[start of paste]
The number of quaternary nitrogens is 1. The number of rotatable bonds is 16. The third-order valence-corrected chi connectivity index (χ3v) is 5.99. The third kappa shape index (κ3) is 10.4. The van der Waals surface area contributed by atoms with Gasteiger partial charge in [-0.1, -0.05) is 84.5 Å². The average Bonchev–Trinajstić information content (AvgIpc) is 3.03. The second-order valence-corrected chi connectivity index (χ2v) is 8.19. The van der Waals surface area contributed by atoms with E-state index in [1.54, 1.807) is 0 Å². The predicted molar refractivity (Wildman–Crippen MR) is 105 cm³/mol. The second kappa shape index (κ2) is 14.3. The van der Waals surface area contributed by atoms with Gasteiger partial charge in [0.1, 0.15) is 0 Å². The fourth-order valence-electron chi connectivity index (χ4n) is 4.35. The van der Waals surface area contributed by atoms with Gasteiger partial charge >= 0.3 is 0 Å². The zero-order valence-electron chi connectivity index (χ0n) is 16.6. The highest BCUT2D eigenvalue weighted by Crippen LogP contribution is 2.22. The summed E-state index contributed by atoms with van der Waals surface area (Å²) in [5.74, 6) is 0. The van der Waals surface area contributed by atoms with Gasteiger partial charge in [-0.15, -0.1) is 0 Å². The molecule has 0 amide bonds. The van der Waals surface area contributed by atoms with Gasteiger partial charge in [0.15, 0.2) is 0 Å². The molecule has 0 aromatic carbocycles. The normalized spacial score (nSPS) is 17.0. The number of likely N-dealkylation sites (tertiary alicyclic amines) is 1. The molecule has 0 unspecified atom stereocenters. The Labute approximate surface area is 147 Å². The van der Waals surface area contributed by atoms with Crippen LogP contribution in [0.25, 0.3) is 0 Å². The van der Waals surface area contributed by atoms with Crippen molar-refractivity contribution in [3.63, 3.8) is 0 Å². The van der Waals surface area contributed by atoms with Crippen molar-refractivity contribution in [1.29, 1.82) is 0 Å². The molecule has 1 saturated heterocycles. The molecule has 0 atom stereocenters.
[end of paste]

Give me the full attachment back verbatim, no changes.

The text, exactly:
The number of quaternary nitrogens is 1. The number of rotatable bonds is 16. The third-order valence-corrected chi connectivity index (χ3v) is 5.99. The third kappa shape index (κ3) is 10.4. The van der Waals surface area contributed by atoms with Gasteiger partial charge in [-0.1, -0.05) is 84.5 Å². The average Bonchev–Trinajstić information content (AvgIpc) is 3.03. The second-order valence-corrected chi connectivity index (χ2v) is 8.19. The van der Waals surface area contributed by atoms with E-state index in [1.54, 1.807) is 0 Å². The predicted molar refractivity (Wildman–Crippen MR) is 105 cm³/mol. The second kappa shape index (κ2) is 14.3. The van der Waals surface area contributed by atoms with Gasteiger partial charge in [0.1, 0.15) is 0 Å². The fourth-order valence-electron chi connectivity index (χ4n) is 4.35. The van der Waals surface area contributed by atoms with Gasteiger partial charge >= 0.3 is 0 Å². The zero-order valence-electron chi connectivity index (χ0n) is 16.6. The highest BCUT2D eigenvalue weighted by Crippen LogP contribution is 2.22. The summed E-state index contributed by atoms with van der Waals surface area (Å²) in [5.74, 6) is 0. The van der Waals surface area contributed by atoms with Gasteiger partial charge in [-0.15, -0.1) is 0 Å². The molecule has 0 amide bonds. The van der Waals surface area contributed by atoms with Gasteiger partial charge in [0.15, 0.2) is 0 Å². The molecule has 0 aromatic carbocycles. The normalized spacial score (nSPS) is 17.0. The number of likely N-dealkylation sites (tertiary alicyclic amines) is 1. The molecule has 0 unspecified atom stereocenters. The Labute approximate surface area is 147 Å². The van der Waals surface area contributed by atoms with Crippen LogP contribution in [0.25, 0.3) is 0 Å². The van der Waals surface area contributed by atoms with Crippen molar-refractivity contribution in [3.63, 3.8) is 0 Å². The van der Waals surface area contributed by atoms with Crippen molar-refractivity contribution in [1.29, 1.82) is 0 Å². The molecule has 1 saturated heterocycles. The molecule has 0 atom stereocenters.